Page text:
If you don't talk to your kids about it someone else will

If I've learned anything about parenting, it seems you spend most of your time catching up to what your children have already been trying to figure out. In the last 6 months or so we've gotten a number of questions about death from the Wee One. At five years old kids are starting to figure out that things die and the natural question is "then what?" I've provided answers about the chemicals in your body going back into the Earth so that other things can grow, largely to a dissatisfied stare in return.

"So you then grow into a horse? Or a squirrel?"

"Well, maybe some of the chemicals in your body help to make up a squirrel..."

"Daddy, I'm becoming a squirrel when I die!"

We've had a few of these conversations, which have become a bit more productive over time, but it's a challenging concept so I let her go at her own pace. What I didn't expect to have a conversation about was something that came up last night.

We were listening to the kid's album Snack Time by the Bare Naked Ladies and the song "Raisin" came on. The very first line of the song is:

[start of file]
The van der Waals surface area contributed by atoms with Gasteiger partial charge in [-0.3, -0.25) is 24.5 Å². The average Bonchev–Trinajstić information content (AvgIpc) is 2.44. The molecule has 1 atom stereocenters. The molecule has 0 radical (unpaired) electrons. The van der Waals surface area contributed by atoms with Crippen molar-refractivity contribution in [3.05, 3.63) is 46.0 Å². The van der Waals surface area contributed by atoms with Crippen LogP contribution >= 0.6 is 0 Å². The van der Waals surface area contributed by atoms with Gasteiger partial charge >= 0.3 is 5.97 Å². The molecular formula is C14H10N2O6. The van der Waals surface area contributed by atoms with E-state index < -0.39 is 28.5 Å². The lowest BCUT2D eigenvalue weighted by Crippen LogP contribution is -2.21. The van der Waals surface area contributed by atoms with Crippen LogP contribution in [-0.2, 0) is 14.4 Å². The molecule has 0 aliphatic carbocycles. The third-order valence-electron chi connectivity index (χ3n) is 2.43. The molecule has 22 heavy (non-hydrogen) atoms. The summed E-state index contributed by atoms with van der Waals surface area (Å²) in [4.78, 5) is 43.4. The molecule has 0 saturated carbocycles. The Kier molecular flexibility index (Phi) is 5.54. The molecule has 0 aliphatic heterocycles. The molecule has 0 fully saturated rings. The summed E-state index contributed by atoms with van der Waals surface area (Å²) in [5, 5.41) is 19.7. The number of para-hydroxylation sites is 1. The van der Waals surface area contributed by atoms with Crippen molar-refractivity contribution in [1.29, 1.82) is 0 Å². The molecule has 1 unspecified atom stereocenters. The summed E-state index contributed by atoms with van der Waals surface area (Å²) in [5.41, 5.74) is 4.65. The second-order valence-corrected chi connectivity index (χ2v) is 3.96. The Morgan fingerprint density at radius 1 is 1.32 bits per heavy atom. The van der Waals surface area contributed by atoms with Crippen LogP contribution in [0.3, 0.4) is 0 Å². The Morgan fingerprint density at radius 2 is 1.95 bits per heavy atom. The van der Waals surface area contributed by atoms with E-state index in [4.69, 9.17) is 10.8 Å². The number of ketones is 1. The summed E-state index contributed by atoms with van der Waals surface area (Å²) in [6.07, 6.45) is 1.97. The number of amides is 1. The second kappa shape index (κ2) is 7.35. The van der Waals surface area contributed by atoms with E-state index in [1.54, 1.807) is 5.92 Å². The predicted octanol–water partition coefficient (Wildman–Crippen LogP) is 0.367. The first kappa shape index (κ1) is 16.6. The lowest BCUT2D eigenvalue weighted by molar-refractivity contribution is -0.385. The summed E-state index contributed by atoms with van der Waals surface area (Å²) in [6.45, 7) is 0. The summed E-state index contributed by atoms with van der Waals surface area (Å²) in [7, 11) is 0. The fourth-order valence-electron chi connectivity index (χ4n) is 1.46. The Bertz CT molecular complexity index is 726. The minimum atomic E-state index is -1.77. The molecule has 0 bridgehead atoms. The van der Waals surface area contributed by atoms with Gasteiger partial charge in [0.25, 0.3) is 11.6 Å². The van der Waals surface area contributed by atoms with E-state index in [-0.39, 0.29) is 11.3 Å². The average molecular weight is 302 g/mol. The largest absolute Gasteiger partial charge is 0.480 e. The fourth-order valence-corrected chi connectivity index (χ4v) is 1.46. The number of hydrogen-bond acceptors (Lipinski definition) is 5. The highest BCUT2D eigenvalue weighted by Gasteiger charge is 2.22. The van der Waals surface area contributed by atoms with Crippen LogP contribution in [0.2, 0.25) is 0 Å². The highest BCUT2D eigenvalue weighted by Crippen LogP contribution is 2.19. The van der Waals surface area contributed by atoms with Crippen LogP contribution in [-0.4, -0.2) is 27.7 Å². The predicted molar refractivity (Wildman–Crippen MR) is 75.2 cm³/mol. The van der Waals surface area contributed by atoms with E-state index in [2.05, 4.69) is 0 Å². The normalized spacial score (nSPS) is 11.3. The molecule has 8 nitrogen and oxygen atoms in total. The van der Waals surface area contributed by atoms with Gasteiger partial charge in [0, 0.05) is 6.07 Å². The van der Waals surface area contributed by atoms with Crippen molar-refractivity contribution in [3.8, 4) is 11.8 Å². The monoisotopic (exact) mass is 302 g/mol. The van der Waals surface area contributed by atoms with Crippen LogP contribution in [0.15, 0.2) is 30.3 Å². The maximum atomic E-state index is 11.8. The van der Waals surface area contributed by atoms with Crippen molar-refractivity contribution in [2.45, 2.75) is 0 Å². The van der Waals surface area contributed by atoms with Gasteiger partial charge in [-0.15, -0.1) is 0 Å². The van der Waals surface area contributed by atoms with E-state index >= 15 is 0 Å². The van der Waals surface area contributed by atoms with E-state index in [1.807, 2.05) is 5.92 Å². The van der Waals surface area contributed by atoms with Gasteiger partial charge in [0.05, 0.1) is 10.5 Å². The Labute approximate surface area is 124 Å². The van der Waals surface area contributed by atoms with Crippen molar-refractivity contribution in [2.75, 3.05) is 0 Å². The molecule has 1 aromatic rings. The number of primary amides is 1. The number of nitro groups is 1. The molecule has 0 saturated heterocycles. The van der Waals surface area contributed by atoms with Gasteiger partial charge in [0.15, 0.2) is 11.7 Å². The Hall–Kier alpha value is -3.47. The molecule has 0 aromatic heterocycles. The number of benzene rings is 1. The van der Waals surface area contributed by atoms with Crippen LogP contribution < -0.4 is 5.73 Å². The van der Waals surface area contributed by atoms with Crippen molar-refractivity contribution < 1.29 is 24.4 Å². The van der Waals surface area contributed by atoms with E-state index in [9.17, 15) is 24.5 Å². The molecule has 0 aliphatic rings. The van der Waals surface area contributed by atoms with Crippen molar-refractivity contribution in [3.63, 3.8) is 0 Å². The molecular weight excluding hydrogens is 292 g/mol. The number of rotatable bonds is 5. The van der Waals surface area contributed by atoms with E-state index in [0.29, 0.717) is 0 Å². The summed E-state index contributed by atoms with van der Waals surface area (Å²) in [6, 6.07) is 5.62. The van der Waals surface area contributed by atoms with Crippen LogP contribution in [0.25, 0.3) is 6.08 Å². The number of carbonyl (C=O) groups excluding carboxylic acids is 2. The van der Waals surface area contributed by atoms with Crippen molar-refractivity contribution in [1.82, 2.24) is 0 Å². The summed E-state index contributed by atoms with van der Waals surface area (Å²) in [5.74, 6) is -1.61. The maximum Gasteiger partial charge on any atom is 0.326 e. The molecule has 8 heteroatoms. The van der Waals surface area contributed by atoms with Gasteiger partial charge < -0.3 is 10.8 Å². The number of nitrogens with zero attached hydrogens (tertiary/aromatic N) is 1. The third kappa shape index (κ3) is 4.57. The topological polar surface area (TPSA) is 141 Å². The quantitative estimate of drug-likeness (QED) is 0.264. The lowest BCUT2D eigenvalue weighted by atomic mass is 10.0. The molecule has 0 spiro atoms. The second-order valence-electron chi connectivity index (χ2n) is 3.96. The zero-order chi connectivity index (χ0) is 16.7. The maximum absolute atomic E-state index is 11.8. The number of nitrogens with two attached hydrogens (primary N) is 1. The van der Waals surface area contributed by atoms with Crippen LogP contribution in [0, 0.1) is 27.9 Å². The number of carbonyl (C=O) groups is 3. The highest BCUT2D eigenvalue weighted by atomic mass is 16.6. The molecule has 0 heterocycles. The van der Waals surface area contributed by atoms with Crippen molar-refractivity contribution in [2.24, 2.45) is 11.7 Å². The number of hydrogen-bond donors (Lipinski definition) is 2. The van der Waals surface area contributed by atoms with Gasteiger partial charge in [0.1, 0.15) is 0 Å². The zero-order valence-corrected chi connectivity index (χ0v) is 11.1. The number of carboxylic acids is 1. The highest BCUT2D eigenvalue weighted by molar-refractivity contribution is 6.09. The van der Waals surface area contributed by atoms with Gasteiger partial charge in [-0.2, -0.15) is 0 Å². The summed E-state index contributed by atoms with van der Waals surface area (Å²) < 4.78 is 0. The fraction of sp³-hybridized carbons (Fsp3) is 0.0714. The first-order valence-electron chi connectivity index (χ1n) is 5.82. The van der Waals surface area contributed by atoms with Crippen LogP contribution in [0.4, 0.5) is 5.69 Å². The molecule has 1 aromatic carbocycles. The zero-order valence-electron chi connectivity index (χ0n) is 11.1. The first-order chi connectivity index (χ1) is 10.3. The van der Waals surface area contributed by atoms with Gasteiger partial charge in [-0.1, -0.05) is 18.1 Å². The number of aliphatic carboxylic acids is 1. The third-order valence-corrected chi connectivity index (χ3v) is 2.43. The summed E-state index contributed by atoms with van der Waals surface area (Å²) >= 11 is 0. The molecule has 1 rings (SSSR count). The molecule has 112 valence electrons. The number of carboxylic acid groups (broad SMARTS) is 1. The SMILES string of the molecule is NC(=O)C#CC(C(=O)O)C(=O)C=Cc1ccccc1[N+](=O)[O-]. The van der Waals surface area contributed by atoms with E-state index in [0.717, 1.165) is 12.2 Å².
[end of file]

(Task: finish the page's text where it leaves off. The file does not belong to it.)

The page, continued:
"Raisins come from grapes, people come from apes"

The Wee One looked up and said "Why did they say that? How can we come from apes?"

Hey, teachable moment, I thought! "Well, honey, apes are kind of like our really distant cousins. People and apes share a greatgreatgreatgreatgreatgreatgreatgreatgreatgreatgreatgreatgreatgreat grandmother and..."

"But daddy, GOD made people! My friends and teachers told me that."

And I was all:

Alrighty then! Nothing like playing from behind in a game you didn't know you were in. For the next hour we chatted about religions, what it meant and why different people believe different things. She was offended that there were no "girl gods" and insisted that she should be able to grow up to be a girl god and I told her that seemed like a reasonable request. In the end she told me that she still thought god made people, but it was a girl god. For now, I'll take it.